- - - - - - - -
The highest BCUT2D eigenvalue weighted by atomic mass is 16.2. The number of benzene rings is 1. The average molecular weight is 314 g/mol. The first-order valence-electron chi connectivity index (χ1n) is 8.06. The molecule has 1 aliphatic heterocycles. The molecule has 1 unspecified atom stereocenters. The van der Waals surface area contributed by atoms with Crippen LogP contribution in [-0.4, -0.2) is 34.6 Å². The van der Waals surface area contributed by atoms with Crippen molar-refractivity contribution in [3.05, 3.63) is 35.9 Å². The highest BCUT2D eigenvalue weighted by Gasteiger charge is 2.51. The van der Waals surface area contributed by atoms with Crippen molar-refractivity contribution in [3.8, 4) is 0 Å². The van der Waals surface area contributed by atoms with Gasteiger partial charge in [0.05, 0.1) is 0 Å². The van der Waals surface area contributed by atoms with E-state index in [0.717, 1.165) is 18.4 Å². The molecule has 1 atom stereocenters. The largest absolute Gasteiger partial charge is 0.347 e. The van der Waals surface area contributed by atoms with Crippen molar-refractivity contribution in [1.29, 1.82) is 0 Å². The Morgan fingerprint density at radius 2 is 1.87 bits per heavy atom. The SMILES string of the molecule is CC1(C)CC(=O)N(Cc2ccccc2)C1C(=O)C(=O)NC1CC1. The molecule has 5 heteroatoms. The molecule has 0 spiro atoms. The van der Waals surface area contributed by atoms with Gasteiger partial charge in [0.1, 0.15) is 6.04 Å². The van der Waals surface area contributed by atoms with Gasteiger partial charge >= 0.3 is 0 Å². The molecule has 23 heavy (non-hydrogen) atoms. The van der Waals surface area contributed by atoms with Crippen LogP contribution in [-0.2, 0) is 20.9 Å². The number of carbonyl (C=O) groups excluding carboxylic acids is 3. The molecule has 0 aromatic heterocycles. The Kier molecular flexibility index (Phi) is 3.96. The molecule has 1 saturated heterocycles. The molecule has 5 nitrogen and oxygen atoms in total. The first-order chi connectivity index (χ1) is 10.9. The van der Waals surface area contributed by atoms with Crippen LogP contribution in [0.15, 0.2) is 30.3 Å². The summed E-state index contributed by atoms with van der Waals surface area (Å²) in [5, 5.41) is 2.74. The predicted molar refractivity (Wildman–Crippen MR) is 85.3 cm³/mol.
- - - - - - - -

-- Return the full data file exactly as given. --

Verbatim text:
The highest BCUT2D eigenvalue weighted by atomic mass is 16.2. The number of benzene rings is 1. The average molecular weight is 314 g/mol. The first-order valence-electron chi connectivity index (χ1n) is 8.06. The molecule has 1 aliphatic heterocycles. The molecule has 1 unspecified atom stereocenters. The van der Waals surface area contributed by atoms with Crippen LogP contribution in [-0.4, -0.2) is 34.6 Å². The van der Waals surface area contributed by atoms with Crippen molar-refractivity contribution in [3.05, 3.63) is 35.9 Å². The highest BCUT2D eigenvalue weighted by Gasteiger charge is 2.51. The van der Waals surface area contributed by atoms with Crippen molar-refractivity contribution in [3.8, 4) is 0 Å². The van der Waals surface area contributed by atoms with Gasteiger partial charge in [0.05, 0.1) is 0 Å². The van der Waals surface area contributed by atoms with E-state index in [0.717, 1.165) is 18.4 Å². The molecule has 1 atom stereocenters. The largest absolute Gasteiger partial charge is 0.347 e. The van der Waals surface area contributed by atoms with Crippen molar-refractivity contribution in [1.29, 1.82) is 0 Å². The Morgan fingerprint density at radius 2 is 1.87 bits per heavy atom. The SMILES string of the molecule is CC1(C)CC(=O)N(Cc2ccccc2)C1C(=O)C(=O)NC1CC1. The molecule has 5 heteroatoms. The molecule has 0 spiro atoms. The van der Waals surface area contributed by atoms with Gasteiger partial charge in [0.1, 0.15) is 6.04 Å². The van der Waals surface area contributed by atoms with Gasteiger partial charge >= 0.3 is 0 Å². The molecule has 23 heavy (non-hydrogen) atoms. The van der Waals surface area contributed by atoms with Crippen LogP contribution in [-0.2, 0) is 20.9 Å². The number of carbonyl (C=O) groups excluding carboxylic acids is 3. The molecule has 0 aromatic heterocycles. The Kier molecular flexibility index (Phi) is 3.96. The molecule has 1 saturated heterocycles. The molecule has 5 nitrogen and oxygen atoms in total. The first-order chi connectivity index (χ1) is 10.9. The van der Waals surface area contributed by atoms with Crippen LogP contribution in [0.15, 0.2) is 30.3 Å². The summed E-state index contributed by atoms with van der Waals surface area (Å²) in [5, 5.41) is 2.74. The predicted molar refractivity (Wildman–Crippen MR) is 85.3 cm³/mol.